Their titles change in different countries of the U.K. Andrew is Duke of York, Earl of Inverness, Baron Killyleagh. Period. They should be known for all of their titles. It makes it interesting and historic. I never call Charles Prince of Wales all the time.
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  #3076  
Old 04-23-2017, 09:00 PM
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Originally Posted by Westfield Bakery View Post
It is vital to call them other titles so people can know that they have other titles other than Prince of Wales, Duke of Edinburgh, Duke of York.
It is confusing using secondary titles. It is much more preferable for posters to use the title by which the person is most commonly or properly known then we all know who everyone is referring to.

On the topic of best dressed, although it's off topic, my vote goes to the Prince of Wales.
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  #3077  
Old 04-23-2017, 09:04 PM
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Originally Posted by VictoriaB View Post
It is confusing using secondary titles. It is much more preferable for posters to use the title by which the person is most commonly or properly known then we all know who everyone is referring to.

On the topic of best dressed, although it's off topic, my vote goes to the Prince of Wales.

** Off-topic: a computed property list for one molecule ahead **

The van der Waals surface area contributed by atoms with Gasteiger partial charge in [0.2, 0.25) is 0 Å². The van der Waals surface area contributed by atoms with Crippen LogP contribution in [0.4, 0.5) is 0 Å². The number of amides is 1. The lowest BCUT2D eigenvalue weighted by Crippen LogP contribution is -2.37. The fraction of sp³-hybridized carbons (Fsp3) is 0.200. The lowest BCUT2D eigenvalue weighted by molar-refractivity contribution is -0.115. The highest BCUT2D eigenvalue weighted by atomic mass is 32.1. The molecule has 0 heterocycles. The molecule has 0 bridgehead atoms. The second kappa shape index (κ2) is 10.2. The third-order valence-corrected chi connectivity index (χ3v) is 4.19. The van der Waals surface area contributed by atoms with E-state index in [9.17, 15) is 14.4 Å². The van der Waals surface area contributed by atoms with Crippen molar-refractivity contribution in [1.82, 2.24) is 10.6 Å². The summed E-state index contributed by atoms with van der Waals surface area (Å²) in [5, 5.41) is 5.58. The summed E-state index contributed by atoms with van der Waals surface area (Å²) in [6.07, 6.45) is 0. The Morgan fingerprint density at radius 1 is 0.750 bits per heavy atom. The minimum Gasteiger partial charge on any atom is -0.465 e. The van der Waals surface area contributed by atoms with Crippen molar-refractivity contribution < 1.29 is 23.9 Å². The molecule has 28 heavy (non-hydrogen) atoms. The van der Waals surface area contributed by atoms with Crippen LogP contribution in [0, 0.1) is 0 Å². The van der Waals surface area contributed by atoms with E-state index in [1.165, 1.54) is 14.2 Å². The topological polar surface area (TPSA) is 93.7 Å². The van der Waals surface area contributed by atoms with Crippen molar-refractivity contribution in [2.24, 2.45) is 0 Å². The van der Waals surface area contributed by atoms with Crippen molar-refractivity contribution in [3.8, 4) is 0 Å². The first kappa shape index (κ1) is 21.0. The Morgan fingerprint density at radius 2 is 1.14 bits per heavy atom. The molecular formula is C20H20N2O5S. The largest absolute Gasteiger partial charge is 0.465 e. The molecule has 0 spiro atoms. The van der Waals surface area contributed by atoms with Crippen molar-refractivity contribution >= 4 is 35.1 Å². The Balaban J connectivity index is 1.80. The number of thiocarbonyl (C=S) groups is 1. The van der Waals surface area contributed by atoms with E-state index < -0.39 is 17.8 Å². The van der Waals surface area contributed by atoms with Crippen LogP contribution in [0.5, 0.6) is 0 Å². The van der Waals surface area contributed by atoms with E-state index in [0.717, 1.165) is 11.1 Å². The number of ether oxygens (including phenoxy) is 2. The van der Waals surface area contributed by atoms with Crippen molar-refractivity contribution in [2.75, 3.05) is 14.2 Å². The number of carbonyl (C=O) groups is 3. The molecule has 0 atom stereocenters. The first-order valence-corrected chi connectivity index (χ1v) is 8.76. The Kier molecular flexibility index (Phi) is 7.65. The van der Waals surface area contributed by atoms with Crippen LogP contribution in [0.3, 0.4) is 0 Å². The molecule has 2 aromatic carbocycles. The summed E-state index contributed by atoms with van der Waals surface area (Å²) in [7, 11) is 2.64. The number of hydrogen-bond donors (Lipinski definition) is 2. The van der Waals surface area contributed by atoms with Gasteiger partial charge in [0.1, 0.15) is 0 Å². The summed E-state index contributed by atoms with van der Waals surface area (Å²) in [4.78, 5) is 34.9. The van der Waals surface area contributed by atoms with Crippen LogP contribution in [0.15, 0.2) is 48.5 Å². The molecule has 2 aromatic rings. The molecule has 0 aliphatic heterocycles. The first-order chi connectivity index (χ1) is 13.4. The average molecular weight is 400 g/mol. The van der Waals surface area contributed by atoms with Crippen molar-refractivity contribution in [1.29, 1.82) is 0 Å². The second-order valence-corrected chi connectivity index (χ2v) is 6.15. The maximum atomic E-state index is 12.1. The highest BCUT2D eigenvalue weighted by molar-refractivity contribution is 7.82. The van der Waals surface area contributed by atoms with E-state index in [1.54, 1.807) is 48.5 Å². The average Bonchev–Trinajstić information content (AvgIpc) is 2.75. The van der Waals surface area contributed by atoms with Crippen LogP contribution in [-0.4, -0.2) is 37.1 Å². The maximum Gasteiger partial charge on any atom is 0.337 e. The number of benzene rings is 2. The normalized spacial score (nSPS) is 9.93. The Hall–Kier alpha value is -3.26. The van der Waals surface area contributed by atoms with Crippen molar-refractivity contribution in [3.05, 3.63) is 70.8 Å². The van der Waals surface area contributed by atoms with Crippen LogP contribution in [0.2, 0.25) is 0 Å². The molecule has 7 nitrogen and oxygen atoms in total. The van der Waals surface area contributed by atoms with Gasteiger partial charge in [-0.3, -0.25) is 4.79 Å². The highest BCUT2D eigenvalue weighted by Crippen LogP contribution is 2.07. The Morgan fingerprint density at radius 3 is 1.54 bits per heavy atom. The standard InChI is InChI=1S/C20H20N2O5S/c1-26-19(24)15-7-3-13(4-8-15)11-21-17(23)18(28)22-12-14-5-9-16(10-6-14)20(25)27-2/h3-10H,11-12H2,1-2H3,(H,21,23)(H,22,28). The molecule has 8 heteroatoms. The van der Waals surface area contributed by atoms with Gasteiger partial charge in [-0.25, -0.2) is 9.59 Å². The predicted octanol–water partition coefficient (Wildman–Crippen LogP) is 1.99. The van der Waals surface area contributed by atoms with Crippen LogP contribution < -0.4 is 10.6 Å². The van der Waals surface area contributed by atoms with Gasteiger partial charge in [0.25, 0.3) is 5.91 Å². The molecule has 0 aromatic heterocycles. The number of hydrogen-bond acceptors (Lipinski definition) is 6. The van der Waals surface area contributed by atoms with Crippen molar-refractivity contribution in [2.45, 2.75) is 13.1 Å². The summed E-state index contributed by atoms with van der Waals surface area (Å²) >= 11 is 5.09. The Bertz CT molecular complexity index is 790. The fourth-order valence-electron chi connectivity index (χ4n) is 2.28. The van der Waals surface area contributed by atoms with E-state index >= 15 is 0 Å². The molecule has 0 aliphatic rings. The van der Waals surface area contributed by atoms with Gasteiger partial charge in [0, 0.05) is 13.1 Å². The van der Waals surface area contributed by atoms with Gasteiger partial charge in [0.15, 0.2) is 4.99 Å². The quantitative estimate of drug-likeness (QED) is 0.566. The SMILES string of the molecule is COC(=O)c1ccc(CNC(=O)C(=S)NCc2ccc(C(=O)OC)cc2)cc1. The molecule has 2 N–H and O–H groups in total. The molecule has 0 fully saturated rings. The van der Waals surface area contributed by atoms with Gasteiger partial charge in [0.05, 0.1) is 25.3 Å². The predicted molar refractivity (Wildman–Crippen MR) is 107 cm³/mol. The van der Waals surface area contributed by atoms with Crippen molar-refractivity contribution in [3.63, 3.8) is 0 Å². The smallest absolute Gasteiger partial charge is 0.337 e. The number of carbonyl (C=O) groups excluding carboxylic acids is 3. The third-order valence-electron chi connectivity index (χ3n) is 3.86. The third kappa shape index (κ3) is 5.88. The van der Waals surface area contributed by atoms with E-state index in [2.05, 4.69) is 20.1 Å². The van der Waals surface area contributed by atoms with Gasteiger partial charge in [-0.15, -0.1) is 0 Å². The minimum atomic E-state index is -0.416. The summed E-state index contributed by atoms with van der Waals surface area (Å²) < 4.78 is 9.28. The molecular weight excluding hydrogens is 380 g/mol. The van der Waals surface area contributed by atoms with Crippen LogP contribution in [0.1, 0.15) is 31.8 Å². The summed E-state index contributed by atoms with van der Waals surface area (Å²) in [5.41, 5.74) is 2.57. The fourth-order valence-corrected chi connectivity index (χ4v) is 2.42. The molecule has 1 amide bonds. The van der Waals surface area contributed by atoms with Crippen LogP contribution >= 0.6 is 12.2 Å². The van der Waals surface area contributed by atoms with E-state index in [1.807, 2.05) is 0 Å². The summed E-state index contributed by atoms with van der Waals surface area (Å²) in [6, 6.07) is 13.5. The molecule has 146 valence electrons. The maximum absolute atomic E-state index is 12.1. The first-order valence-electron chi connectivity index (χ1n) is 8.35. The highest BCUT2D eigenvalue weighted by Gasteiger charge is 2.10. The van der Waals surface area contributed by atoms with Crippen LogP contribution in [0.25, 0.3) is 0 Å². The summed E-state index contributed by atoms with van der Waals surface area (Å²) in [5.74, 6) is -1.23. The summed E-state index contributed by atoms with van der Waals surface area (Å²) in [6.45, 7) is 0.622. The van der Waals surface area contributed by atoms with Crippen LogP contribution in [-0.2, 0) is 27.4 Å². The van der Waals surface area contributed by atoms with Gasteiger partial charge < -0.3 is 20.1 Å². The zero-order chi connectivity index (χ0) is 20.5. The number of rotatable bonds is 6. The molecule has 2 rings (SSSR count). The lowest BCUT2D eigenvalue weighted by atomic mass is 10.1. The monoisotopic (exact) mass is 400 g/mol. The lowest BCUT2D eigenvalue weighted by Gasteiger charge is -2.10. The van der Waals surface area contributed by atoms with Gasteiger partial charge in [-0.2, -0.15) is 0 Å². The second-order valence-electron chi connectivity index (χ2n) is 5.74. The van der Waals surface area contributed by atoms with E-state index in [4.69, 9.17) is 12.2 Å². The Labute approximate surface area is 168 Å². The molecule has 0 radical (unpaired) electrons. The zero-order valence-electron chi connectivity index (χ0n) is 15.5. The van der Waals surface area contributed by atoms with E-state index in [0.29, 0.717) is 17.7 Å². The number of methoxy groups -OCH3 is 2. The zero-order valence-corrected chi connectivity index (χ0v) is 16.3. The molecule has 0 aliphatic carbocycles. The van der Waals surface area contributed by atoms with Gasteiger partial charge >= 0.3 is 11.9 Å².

I like secondary titles. Other than that, the Prince of Wales dresses very well.

Prince Philip dresses well too and Prince Michael.

The Queen, the Duchess of Cambridge and Princess Michael dress well. Sophie, Countess of Wessex is dressing better probably because of Princess Michael and Catherine!!
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  #3078  
Old 04-24-2017, 02:46 AM
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Originally Posted by Westfield Bakery View Post
So when Edward becomes Duke of Edinburgh, the Earldom of Wessex will fall to James automatically?
Nothing about this is really automatic. It's probable that James would be known as Earl of Wessex, but also possible that he or his family (depending on when this happens) would opt to continue using Viscount Severn. The use of courtesy titles by heirs is a social courtesy, not a legal matter, so occasionally someone does it a little differently. (I believe there are actually a few earls with no subsidiary titles, and their heirs apparent traditionally use entirely fictitious titles.)